The Works of John Newton 6 Vols (PDF)

Posted: August 4, 2012 in Reference, Sermons, Works
Tags:

Click here for a copy of each Volume: Volume 1; Volume 2; Volume 3; Volume 4; Volume 5; Volume 6

The Works Of John Newton 6 Vols

The Works of John Newton contains Newton’s most important sermons, hymns, letters, political and social tracts, and other writings—nearly 4,000 pages of material.

Product Description

Although Newton is remembered for his preaching, his hymn-writing, and his outspoken support of the abolitionist movement, he also wrote hundreds of letters, which are included in this collection. The Works of John Newton also contains Richard Cecil’s 129-page biography, first published in 1809, two years after Newton’s death. This biography includes factual information on Newton’s life and reflections on his legacy and influence.

Overview

John Newton was one of the key figures in the evangelical movement in eighteenth century England. As a slave trader, Newton experienced a powerful conversion after he was nearly shipwrecked. As the spiritual mentor of William Wilberforce, Newton was influential in the abolitionist movement. He also preached before the British Parliament and wrote extensively on political issues. After leaving behind the slave trade, Newton became an influential preacher, a prolific writer, and an author of hundreds of hymn texts—which are included in this collection. In fact, “Amazing Grace,” which Newton wrote, has become arguably the most popular hymn ever written.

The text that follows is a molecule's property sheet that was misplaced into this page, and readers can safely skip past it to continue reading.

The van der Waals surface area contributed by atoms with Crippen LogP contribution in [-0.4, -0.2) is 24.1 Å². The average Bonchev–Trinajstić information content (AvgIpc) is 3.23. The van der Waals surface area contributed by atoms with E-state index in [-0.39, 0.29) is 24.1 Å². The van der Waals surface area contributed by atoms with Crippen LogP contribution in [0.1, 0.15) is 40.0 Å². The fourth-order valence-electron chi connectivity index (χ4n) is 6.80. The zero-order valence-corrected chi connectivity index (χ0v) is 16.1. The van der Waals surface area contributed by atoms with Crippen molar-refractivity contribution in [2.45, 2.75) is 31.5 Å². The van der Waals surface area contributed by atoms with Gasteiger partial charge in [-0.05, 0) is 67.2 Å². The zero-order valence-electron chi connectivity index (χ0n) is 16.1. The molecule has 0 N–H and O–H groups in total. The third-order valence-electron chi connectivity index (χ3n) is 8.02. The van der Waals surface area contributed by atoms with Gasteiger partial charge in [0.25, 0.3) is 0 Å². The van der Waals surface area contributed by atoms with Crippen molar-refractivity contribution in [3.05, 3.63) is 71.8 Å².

Reviews:

In few writers are Christian doctrine, experience, and practice more happily balanced than in the author of these letters, and few write with more simplicity, piety, and force.

—Charles Spurgeon

Grace, like water, always flows downward, to the lowest place. I know no one who embodies this principle better than John Newton . . .

—Philip Yancey, author, Grace Notes

I keep John Newton on my select shelf of spiritual books . . .

—Alexander Whyte, Professor of New Testament, New College, 1909

He moved in the lowest and vilest circles and sank to the depths of vice, and yet there emerges from this stormy story a man who not only commands the affection of any humane soul, but who showed himself then and afterwards capable of the highest Christian graces.

—Erik Routley, pastor and hymn writer

Advertisements

Leave a Reply

Fill in your details below or click an icon to log in:

WordPress.com Logo

You are commenting using your WordPress.com account. Log Out / Change )

Twitter picture

You are commenting using your Twitter account. Log Out / Change )

Facebook photo

You are commenting using your Facebook account. Log Out / Change )

Google+ photo

You are commenting using your Google+ account. Log Out / Change )

Connecting to %s